Us And Them In Engerland
RULING metropolitan elite are not only out of touch with the ‘provinces’, but find Englishness alarming too
IT HAPPENED again, one evening last week. I’m in a bar in Edinburgh, chatting to a high-powered, Left-leaning woman from London about life and politics; the conversation turns towards Scotland’s independence referendum, and she begins to tell me that she is “not really English”.
That she is English doesn’t seem in much doubt, to me; she was born there, she lives there, she has an English accent. Yet among the English people I meet – mostly, I suppose, creative or academic types on the centre-left of the political spectrum – this denial of the word “English” is so common as to be almost universal. As soon as the issue of identity comes up, they start talking about the Scottish granny, the Welsh roots, the Irish or Caribbean migrants a few generations back; it seems they have lived all their lives in England, without ever acknowledging to themselves that they belong there.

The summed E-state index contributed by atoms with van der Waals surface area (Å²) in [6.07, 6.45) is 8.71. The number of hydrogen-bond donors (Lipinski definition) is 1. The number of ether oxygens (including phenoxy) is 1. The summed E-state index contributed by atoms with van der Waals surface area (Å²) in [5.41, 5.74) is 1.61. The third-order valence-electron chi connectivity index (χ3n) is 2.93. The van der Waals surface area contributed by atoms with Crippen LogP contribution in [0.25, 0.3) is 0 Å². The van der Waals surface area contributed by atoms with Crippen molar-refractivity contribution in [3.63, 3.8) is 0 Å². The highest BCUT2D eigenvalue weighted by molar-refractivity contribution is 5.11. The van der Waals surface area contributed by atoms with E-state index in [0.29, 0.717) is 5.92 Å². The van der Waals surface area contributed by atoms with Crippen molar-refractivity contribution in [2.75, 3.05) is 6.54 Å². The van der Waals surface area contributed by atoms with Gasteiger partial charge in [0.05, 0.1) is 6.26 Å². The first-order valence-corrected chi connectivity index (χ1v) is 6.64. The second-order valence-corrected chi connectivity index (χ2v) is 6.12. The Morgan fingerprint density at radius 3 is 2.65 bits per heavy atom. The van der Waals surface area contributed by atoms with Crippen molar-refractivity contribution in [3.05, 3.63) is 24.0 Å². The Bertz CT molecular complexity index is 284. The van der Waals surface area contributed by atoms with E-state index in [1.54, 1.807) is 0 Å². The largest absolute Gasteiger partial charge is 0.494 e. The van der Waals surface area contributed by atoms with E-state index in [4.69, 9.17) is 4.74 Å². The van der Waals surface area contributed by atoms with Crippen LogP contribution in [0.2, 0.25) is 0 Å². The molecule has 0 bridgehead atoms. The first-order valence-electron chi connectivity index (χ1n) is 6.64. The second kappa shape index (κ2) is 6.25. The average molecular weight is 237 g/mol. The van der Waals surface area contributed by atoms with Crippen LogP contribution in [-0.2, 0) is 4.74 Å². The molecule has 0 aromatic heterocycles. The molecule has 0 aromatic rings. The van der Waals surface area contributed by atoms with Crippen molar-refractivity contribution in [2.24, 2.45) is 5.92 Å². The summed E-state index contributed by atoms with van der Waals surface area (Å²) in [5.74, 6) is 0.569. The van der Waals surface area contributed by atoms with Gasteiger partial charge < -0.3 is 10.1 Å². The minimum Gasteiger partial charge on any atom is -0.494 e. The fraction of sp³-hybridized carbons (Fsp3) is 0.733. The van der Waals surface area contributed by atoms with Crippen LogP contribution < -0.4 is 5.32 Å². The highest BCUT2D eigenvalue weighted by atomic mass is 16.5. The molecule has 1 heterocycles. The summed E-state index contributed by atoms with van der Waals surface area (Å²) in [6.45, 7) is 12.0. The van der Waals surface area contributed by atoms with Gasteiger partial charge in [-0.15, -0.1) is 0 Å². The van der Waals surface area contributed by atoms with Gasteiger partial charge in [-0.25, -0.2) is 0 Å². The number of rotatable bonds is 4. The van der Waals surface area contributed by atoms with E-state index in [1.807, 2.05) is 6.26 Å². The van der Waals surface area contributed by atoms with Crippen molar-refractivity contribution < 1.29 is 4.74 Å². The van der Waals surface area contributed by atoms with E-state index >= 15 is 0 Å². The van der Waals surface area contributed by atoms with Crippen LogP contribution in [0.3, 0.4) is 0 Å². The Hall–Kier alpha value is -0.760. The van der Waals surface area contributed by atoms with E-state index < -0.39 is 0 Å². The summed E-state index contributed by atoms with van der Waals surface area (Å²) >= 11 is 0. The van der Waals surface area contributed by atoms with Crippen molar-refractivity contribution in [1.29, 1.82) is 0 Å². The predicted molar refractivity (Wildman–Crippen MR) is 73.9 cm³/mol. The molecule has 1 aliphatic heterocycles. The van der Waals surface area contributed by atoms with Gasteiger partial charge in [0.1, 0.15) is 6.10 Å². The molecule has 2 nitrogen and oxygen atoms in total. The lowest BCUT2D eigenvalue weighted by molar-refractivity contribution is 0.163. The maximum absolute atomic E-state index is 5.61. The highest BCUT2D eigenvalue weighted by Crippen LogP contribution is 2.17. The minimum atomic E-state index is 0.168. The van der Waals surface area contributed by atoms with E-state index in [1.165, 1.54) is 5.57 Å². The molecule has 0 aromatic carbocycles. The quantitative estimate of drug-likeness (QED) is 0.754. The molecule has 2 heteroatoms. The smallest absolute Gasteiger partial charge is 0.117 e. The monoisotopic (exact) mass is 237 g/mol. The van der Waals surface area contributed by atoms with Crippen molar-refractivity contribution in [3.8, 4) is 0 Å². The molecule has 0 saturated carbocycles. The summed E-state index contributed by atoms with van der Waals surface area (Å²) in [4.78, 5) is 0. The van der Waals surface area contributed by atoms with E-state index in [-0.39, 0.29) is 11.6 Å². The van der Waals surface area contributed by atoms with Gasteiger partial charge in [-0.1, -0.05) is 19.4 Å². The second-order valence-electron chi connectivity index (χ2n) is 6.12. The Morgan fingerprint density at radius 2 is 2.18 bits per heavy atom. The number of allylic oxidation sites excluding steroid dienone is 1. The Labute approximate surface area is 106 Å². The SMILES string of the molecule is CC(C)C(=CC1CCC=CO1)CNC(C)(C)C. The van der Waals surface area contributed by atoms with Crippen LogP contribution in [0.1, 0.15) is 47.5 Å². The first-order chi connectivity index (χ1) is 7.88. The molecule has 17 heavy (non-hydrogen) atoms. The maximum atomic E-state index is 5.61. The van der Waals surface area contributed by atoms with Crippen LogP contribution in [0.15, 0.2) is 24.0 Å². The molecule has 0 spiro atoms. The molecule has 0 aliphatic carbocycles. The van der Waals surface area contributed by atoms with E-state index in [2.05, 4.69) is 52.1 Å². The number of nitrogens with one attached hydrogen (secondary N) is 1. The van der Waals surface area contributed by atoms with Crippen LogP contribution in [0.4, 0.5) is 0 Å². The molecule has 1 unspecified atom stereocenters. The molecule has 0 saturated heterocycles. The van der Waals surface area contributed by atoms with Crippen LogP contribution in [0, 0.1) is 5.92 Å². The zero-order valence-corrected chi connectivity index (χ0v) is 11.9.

So it’s hardly surprising that when they hear talk of the break-up of Britain, they experience it as a huge existential threat; it’s as if they were suddenly being forced to take up residence not in the vague borderless Britain of their minds, but in some “Engerland” that they would rather not think about, full of face-painted football fans with dodgy views on race.
“Don’t leave us,” pleaded the woman in the bar, towards the end of the conversation. “We’ll be governed by the Tories for ever!” And when I protested that the English people, given their history, would hardly put up with an eternity of one-party rule, she shook her head sadly, as if my confidence was woefully misplaced....
...Yet in the end, the cultural deafness of Britain’s metropolitan elites – their assumption that their identity is “normal”, and that all others are in some way irritating or suspect – is part of a much bigger picture of contempt for ordinary people in all their local diversity, and of sheer presumption that Westminster and Whitehall know best. It’s against that culture of contempt, and of arrogant government collusion with the self-interest of an overweening economic elite, that all the peoples of Britain now need to begin a long, democratic rebellion.
And along with the continuing debate on Scottish independence, the redefinition of England as the rich, beautiful and infinitely diverse modern nation it now is will be an inevitable part of that process; not to be avoided or denied, but to be lived through, struggled with, and enjoyed.